For Immediate Release: June 5, 2008
Ladies and gentlemen, distinguished guests, it is an honor to be with you this evening, and to have the opportunity to share with you the U.S. view of the U.S.-India high technology future -- a future that is more real, more challenging, more possible, more promising, and more important today than ever before.
Before going further, I would like to begin by saying "thank you."
Thank you to Ambassador Sen for his devoted efforts on behalf of this bilateral relationship and for his partnership and friendship in this endeavor;
Thank you to Ambassador Celeste and former Under Secretary Juster for their constructive efforts in public and private life to add depth and ballast to this relationship;
And, finally, thank you to the joint Pacific Council-FICCI Task Force for its vision and diligent work. Your ability to identify and frame the salient issues and to draw together the key stakeholders in government, the private sector, and the academy is a remarkable testament to the strength of this Task Force and to your commitment to this bilateral relationship.
It is not an exaggeration to say that the U.S-India high technology relationship has the potential to do for the global innovation economy, what Silicon Valley did for our own. It is also not an exaggeration to say that this high technology future has within it, the greater potential to make the lives of our people both more prosperous and more secure.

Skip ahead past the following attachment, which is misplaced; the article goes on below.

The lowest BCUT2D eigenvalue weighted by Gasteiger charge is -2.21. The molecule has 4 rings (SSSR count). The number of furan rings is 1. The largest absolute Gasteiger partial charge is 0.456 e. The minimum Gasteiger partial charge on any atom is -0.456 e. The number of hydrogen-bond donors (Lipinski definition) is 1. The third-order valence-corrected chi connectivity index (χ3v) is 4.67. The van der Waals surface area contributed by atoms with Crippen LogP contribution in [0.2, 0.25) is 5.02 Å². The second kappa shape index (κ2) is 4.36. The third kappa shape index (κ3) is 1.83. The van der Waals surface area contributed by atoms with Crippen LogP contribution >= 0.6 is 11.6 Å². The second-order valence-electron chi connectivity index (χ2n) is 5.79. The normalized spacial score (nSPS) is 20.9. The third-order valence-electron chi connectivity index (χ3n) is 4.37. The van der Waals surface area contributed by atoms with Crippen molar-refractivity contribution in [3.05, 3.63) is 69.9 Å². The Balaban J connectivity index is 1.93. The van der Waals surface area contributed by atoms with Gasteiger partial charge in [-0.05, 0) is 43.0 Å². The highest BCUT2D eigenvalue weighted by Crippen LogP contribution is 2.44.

When President Bush met Prime Minister Singh at the White House in 2005, the President challenged us to build upon our strong bilateral relationship to expand our economic ties and to lay the foundation of peace and prosperity for our children and grandchildren.
Ladies and gentlemen, while we have made substantial progress over the past three years, this still remains our common task. And if we are to fully realize all of the benefits of our growing bilateral relationship, then we -- particularly, those of us in government -- need to move faster, go farther, and work harder on its behalf.